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What are micronutrients?

Micronutrients are chemical compounds that are needed in small quantities but play a vital role in regulating how our bodies work on a cellular and chemical level. Vitamins and minerals are the two major types of micronutrients, and are best found in a variety of nuts, seeds, leafy green plants and diversely colorful fruits and vegetables.

The best source of micronutrients is real whole food -- not overly processed foods or even supplements. 
Dr. Vonda Wright, MD
Orthopedic Surgery
Micronutrients are nutrients, including vitamins and minerals that are needed in only small amounts. Regular exercise may increase our need for vitamins and minerals, which serve a variety of roles in energy production, the synthesis of hemoglobin (the part of blood that carries oxygen), bone health, immune function, muscle building after exercise, and protection from oxidative damage. (Oxidative damage occurs because our cells produce substances called "free radicals" when working or harmed, and these hurt the surrounding cells.) Just as with the macronutrients, insufficient intake of micronutrients affects your daily life and athletic performance.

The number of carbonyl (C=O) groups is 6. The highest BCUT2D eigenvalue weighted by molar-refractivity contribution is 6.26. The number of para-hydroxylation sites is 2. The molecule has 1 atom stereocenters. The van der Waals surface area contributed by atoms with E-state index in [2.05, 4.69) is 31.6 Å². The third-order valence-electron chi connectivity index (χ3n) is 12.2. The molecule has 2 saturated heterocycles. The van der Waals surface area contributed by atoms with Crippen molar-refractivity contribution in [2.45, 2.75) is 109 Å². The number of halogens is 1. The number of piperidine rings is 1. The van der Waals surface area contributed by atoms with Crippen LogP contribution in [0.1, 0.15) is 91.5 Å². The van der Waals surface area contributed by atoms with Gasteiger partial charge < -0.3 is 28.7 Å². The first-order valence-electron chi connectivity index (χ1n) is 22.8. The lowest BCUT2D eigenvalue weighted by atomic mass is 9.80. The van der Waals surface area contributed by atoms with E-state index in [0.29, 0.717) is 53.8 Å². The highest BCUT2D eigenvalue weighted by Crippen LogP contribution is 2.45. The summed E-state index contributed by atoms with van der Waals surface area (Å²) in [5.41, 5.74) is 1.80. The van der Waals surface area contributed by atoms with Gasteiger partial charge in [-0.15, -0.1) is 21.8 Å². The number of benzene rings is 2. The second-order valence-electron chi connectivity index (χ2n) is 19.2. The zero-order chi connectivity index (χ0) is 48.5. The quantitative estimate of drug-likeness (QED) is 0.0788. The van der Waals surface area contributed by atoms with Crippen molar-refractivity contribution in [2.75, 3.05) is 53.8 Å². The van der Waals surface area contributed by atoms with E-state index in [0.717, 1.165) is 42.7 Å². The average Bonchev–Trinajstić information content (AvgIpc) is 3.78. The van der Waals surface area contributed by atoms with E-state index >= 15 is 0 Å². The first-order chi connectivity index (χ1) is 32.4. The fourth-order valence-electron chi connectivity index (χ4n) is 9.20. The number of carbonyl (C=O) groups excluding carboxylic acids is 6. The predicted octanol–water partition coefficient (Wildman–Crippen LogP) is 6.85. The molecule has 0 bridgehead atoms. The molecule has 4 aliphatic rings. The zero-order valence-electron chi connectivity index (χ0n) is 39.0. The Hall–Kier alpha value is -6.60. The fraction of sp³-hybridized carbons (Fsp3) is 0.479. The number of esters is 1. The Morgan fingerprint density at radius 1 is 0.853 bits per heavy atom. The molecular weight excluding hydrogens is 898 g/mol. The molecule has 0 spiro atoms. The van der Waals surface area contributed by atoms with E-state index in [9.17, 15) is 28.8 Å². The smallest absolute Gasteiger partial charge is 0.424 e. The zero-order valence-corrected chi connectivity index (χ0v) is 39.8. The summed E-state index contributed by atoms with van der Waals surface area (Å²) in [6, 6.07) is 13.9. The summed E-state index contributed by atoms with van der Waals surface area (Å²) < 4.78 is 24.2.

Fitness After 40: How to Stay Strong at Any Age

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Fitness After 40: How to Stay Strong at Any Age

It's one of the undeniable facts of life. After we reach a certain age, our bodies change. No matter how fit we may have been at 20, we're very different people after 40. But growing older doesn't...
Dr. Michael Roizen, MD
Internal Medicine
Micronutrients are all the vitamins, minerals, trace elements, and other chemicals we need in small quantities (hence, micro) to grow, develop, and function properly. Since the body cannot make micronutrients, we must get them from tap water (the largest source), food, or dietary supplements. So eat the colors of the rainbow (lots of fruits and veggies), 100% whole grains, lean proteins, and healthy fats.
 
And don’t forget Dr. Mike’s Fab Five:
  1. Take 600 milligrams (mg) of calcium with 200 mg of magnesium once a day.
  2. Take 900 mg of DHA (preferably algae-based) daily.
  3. Take 1000 IUs vitamin D3 daily with your DHA.
  4. Take half a multivitamin in the morning, and half at night.
  5. Take a probiotic daily, and wash it down with an eight-ounce glass of tap water before and after.

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Important: This content reflects information from various individuals and organizations and may offer alternative or opposing points of view. It should not be used for medical advice, diagnosis or treatment. As always, you should consult with your healthcare provider about your specific health needs.